What are they looking at?
Later in Dum Dum’s office, She-Hulks takes the incident in stride, which I guess is supposed to show how strong willed she is and therefor make the preceding pages seem not as humiliating, and says that “Being drooled over by a bunch of emotionally retarded little boys is nothing,” she’s more angry over the fact that S.H.I.E.L.D. has basically kidnapped her without cause. But it turns out Dooley does have friends in high places, as suddenly Dum Dum gets a call from his superior officers and is ordered to go to Washington, while Dooley is put in charge of S.H.I.E.L.D. until Fury gets back (See? This would have all been better if Fury had stayed and handled this himself). The implication here is that there’s some major corruption going on within the leadership of S.H.I.E.L.D. because Dooley is such an obvious slimball while Dum Dum is a decades-long veteran. Plus there’s the fact that none of the other agents in the helicarrier seem to have a problem with any of this.
Dooley tells Dum Dum to haul his “flabby old ass down to the shuttle bay”, while Wyatt is taken away at gunpoint to a cell, and Dooley leads She-Hulk to a medical room for her examination, where a reluctant old doctor is waiting for them.
And once again…
I agree with the doctor. This really isn’t necessary. And how helpful of Dooley to just randomly announce what time it is when this examination starts. The next page has Dooley and three other officers carrying She-Hulk, who is unconscious (but at least covered again in the flimsy white smock), to the cell that Wyatt has been in. A large digital clock above the door helpfully displays that’s it’s 3:17, so She-Hulk’s examination took a little over 5 and a half hours. They toss her in the same cell with Wyatt and tell him to let her know when she wakes up that she’s got 2 hours to rest and then they’ll be back for her, to start again. She comes to and all she can tell Wyatt about what happened is that she’s “been poked and prodded and probed in places I didn’t even know I had!” Wyatt asks why she didn’t just break free, but she says she won’t as long as they have Wyatt held prisoner, she doesn’t want to risk them hurting him. That’s a wise decision as Wyatt tells her that there’s a mechanism to release poison gas in the cell if he tries to break free.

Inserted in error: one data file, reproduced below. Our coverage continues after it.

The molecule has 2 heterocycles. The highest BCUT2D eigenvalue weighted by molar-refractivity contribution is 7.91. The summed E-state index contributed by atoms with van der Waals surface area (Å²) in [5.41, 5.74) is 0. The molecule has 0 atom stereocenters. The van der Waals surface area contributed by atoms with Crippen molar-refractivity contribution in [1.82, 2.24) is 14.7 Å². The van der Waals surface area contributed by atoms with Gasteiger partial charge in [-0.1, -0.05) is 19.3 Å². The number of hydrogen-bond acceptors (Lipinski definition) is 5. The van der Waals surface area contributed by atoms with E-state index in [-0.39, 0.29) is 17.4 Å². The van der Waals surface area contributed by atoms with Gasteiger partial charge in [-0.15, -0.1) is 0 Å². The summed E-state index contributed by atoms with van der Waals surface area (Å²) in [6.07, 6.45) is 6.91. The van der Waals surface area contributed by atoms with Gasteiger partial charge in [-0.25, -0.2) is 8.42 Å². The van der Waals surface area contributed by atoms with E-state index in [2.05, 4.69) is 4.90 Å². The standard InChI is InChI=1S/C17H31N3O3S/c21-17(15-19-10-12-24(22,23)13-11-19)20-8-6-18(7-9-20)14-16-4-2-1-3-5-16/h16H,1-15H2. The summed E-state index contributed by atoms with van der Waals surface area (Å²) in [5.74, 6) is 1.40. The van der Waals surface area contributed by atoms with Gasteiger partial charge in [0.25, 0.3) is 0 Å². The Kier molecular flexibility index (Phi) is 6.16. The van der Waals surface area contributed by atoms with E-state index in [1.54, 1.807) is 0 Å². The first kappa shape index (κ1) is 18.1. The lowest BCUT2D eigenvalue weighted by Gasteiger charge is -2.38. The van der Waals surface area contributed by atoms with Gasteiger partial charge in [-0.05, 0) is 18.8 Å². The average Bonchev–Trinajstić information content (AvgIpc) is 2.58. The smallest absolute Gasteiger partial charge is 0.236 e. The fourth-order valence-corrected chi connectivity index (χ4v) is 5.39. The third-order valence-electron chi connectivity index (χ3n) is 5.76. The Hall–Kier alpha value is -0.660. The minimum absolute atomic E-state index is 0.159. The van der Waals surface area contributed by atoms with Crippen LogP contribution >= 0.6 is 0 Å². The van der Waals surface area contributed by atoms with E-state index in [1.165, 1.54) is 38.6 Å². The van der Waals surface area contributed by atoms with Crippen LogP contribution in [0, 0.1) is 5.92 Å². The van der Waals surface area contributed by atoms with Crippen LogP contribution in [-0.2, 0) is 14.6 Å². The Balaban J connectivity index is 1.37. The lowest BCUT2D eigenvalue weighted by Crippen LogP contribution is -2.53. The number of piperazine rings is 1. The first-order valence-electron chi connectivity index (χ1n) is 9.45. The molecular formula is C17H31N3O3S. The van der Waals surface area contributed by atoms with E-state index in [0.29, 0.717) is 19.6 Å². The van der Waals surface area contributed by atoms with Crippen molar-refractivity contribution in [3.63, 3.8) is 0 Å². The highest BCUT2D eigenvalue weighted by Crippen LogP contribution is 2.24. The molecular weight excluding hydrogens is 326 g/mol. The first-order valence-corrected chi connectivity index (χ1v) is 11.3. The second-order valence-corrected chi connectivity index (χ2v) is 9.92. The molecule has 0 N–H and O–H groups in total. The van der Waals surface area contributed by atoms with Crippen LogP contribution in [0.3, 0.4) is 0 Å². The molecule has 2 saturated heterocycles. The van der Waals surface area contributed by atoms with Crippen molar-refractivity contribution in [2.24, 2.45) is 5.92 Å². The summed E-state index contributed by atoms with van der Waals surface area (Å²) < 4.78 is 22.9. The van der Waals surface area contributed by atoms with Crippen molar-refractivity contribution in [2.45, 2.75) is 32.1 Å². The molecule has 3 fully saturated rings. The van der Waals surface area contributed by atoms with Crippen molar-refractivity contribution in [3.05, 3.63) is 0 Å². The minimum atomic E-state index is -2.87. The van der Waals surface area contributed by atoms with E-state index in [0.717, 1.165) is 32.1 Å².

I’ll remind you that even if you accept S.H.I.E.L.D.’s logic that She-Hulk is a potential threat because of her powers, Wyatt is a completely innocent American citizen. Yet he’s being imprisoned and threatened with death, just to keep She-Hulk in line. Well, using their brains they come up with a way for She-Hulk to get out of the cell, it involves her changing back to her regular human form of Jennifer Walters (unlike Bruce Banner, in addition to retaining her own personality as She-Hulk she could also transform back and forth at will, not just when she gets angry), and slipping out between the bars since she’s much shorter and skinnier that way. She manages to sneak through the helicarrier hallways and finds Dooley’s private office, transforming back into She-Hulk she breaks in and finds…
Note the images on those screens. So now we know that at some point during the examination She-Hulk, naked, was made to stand spreadeagled while her arms were chained to the ceiling. This is despite the fact that as we’ve seen and she’s made it clear she’s been cooperating with them, because they have Wyatt locked up. So…why the chains?!? Oh, nevermind.
The rest of the story is mostly all action. We see that one of the bystanders who was teleported up to the helicarrier with the others has managed to sneak away and stay on board. He’s an old man. And when Dooley bumps into him he the old man grabs Dooley and kisses him on the mouth. No, the book isn’t delving into homoeroticism here, it turns out the man was possessed by a bunch of roaches who operate as a hive mind. During the kiss, the roaches leave the old man (who promptly shrivels up and dies) and pour into Dooley’s mouth, and possess him. They lead him to the helicarrier control room, where he takes over and programs it crash (“to show the human world our power”, the roach hive mind says). Most of the S.H.I.E.L.D. agents evacuate via escape pods while She-Hulk, Wyatt (whom she freed from his cell) and that old doctor stay on board to try to guide the helicarrier and minimize the crash.
She-Hulk has a final fight with the possessed Dooley, who explodes and unleashes the swarm of roaches when she throws him against the wall. The roaches crawl all over her and try to possess her, but she manages to fight them off and crush them all. The helicarrier crashes (in a conveniently empty area) and She-Hulk, Wyatt, and the doctor manage to survive. But then the doctor warns them that the helicarrier is set to explode like an atom bomb, destroying everything within 100 miles, including the nearest town. He calculates that only She-Hulk is strong enough to go back in and shut down the reactor, which she does. But then later, back with the FF, Mister Fantastic examines her (with her clothes on this time) and tells her that the radiation she was exposed to has mixed with the gamma radiation that’s already in her blood, and that now she is stuck in her She-Hulk form, and will be unable to ever switch back to her regular human form. But, as she’s later in her apartment with Wyatt, She-Hulks claims that doesn’t bother her as she prefers being She-Hulk anyway, which is why she never changed back much in the first place. So all is well. THE END